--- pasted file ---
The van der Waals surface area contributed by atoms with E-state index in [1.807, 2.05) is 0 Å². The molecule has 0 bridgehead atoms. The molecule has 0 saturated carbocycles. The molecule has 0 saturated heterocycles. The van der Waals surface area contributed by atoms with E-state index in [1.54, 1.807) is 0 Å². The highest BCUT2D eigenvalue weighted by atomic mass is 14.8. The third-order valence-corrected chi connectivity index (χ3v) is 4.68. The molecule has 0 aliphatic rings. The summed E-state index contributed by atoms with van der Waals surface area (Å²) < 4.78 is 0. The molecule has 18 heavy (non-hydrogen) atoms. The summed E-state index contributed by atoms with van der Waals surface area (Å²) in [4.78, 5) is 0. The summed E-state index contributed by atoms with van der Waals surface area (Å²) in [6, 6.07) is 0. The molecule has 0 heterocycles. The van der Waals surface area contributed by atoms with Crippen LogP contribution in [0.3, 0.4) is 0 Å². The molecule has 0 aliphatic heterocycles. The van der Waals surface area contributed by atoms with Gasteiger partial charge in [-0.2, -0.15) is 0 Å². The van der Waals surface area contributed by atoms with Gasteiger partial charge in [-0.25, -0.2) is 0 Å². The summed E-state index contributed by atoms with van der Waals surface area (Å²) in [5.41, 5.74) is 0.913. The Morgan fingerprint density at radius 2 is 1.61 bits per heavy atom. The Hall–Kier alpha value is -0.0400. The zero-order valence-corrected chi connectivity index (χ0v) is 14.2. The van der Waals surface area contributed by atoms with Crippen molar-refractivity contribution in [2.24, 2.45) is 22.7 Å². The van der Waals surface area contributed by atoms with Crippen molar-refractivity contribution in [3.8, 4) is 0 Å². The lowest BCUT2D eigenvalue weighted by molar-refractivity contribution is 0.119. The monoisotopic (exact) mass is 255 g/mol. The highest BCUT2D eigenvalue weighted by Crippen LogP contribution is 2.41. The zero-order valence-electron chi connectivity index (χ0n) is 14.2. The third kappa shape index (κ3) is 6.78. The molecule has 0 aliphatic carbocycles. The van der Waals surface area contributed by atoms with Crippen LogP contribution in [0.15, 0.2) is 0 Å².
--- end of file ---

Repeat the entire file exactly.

The van der Waals surface area contributed by atoms with E-state index in [1.807, 2.05) is 0 Å². The molecule has 0 bridgehead atoms. The molecule has 0 saturated carbocycles. The molecule has 0 saturated heterocycles. The van der Waals surface area contributed by atoms with E-state index in [1.54, 1.807) is 0 Å². The highest BCUT2D eigenvalue weighted by atomic mass is 14.8. The third-order valence-corrected chi connectivity index (χ3v) is 4.68. The molecule has 0 aliphatic rings. The summed E-state index contributed by atoms with van der Waals surface area (Å²) < 4.78 is 0. The molecule has 18 heavy (non-hydrogen) atoms. The summed E-state index contributed by atoms with van der Waals surface area (Å²) in [4.78, 5) is 0. The summed E-state index contributed by atoms with van der Waals surface area (Å²) in [6, 6.07) is 0. The molecule has 0 heterocycles. The van der Waals surface area contributed by atoms with Crippen LogP contribution in [0.3, 0.4) is 0 Å². The molecule has 0 aliphatic heterocycles. The van der Waals surface area contributed by atoms with Gasteiger partial charge in [-0.2, -0.15) is 0 Å². The van der Waals surface area contributed by atoms with Gasteiger partial charge in [-0.25, -0.2) is 0 Å². The summed E-state index contributed by atoms with van der Waals surface area (Å²) in [5.41, 5.74) is 0.913. The Morgan fingerprint density at radius 2 is 1.61 bits per heavy atom. The Hall–Kier alpha value is -0.0400. The zero-order valence-corrected chi connectivity index (χ0v) is 14.2. The van der Waals surface area contributed by atoms with Crippen molar-refractivity contribution in [2.24, 2.45) is 22.7 Å². The van der Waals surface area contributed by atoms with Crippen molar-refractivity contribution in [3.8, 4) is 0 Å². The lowest BCUT2D eigenvalue weighted by molar-refractivity contribution is 0.119. The monoisotopic (exact) mass is 255 g/mol. The highest BCUT2D eigenvalue weighted by Crippen LogP contribution is 2.41. The zero-order valence-electron chi connectivity index (χ0n) is 14.2. The third kappa shape index (κ3) is 6.78. The molecule has 0 aliphatic carbocycles. The van der Waals surface area contributed by atoms with Crippen LogP contribution in [0.15, 0.2) is 0 Å².